One thing I will say the lighter the color of the glaze the more quickly it seems to show signs of use, and Seigan Blues are notoriously stain resistant. Case and point, the piece pictured below has been used likely over 50 times, and is probably getting rather close to 100 uses, although it hardly looks different than when it first arrived.
Whereas within far fewer uses, one of my quickest staining pieces inside looked like this.
Which now the inside is much more evenly stained, and the outside nearly matches although is slightly lighter.
Though the type of piece also seems to alter how staining occurs, it seems most Kyusu's and Hohin, are made in such a way that staining progresses much slower, although sometimes things happen in rather curious ways. Such as seen in this picture.
The staining starting occur in certain areas of this hohin are rather amazing, as it is started above most water levels, and the opposite side of the spout. My only guess is, as I tend to treat hohins more like Chinese teapots, often filling them rather close to the rim, that the exposed clay rim in that area on the back of the piece is slightly more porous, and has absorbed water and tea and, tried to expel it through the glaze on the outside causing those stains.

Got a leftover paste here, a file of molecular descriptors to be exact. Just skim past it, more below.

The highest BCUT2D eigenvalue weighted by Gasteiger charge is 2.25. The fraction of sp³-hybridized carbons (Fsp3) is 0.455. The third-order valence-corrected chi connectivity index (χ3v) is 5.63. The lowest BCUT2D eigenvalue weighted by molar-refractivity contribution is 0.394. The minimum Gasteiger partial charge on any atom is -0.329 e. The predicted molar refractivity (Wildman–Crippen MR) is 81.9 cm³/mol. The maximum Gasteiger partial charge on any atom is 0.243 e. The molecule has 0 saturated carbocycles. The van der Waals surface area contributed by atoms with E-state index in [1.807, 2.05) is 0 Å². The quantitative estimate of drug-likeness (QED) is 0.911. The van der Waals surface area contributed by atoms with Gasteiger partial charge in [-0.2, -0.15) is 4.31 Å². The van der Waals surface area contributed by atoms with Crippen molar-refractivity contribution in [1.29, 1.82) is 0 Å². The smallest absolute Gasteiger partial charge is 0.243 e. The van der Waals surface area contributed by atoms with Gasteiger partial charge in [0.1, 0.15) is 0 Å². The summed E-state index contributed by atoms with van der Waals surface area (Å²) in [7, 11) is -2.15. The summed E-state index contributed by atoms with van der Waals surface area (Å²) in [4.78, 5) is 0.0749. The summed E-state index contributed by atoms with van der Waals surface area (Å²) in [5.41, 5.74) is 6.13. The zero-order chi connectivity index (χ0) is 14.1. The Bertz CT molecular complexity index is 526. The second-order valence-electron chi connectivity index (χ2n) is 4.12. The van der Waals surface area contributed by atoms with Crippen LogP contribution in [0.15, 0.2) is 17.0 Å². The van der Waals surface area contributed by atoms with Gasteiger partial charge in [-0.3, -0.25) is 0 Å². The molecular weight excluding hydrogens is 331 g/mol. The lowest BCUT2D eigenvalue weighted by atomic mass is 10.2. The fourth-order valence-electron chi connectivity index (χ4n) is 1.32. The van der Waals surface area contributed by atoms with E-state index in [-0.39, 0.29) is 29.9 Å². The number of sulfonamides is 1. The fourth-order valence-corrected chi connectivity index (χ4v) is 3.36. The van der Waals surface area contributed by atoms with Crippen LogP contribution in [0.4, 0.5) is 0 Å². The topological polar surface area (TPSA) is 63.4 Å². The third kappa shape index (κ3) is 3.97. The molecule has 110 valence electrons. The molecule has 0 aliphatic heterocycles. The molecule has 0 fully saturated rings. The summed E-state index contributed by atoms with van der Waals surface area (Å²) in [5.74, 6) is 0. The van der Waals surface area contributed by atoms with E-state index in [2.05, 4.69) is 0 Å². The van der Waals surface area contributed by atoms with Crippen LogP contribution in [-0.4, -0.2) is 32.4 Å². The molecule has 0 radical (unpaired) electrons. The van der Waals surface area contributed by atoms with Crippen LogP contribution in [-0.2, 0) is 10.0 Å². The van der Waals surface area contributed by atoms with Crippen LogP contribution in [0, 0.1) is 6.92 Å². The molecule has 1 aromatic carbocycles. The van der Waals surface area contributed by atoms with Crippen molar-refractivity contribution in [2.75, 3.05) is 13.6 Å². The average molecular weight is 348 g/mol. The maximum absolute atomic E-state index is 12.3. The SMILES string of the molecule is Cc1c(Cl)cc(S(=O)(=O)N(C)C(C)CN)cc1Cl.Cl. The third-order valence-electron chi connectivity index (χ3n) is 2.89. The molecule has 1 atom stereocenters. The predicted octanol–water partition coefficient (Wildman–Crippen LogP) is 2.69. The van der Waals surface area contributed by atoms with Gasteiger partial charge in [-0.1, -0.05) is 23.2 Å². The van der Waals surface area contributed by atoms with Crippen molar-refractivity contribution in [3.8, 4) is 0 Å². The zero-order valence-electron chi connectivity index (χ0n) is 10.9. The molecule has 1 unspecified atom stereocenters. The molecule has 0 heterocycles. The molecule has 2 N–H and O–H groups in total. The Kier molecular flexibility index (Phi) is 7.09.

While I have a decent feel as to how quickly the inside of a piece can start to stain, usually dependent on the type of glaze, color of glaze, and thickness of glaze. The outside is a major toss up, seemingly more reliant on the how the piece was made. I do not know a lot about what goes into firing temperatures and how it alters the clay body, nor do I know if a two seemingly identical pieces can be radically different due to its production. Such as for some of the artists who read this, could a clay body possibly be made more dense, by squeezing harder in a pinch-work or thrown piece?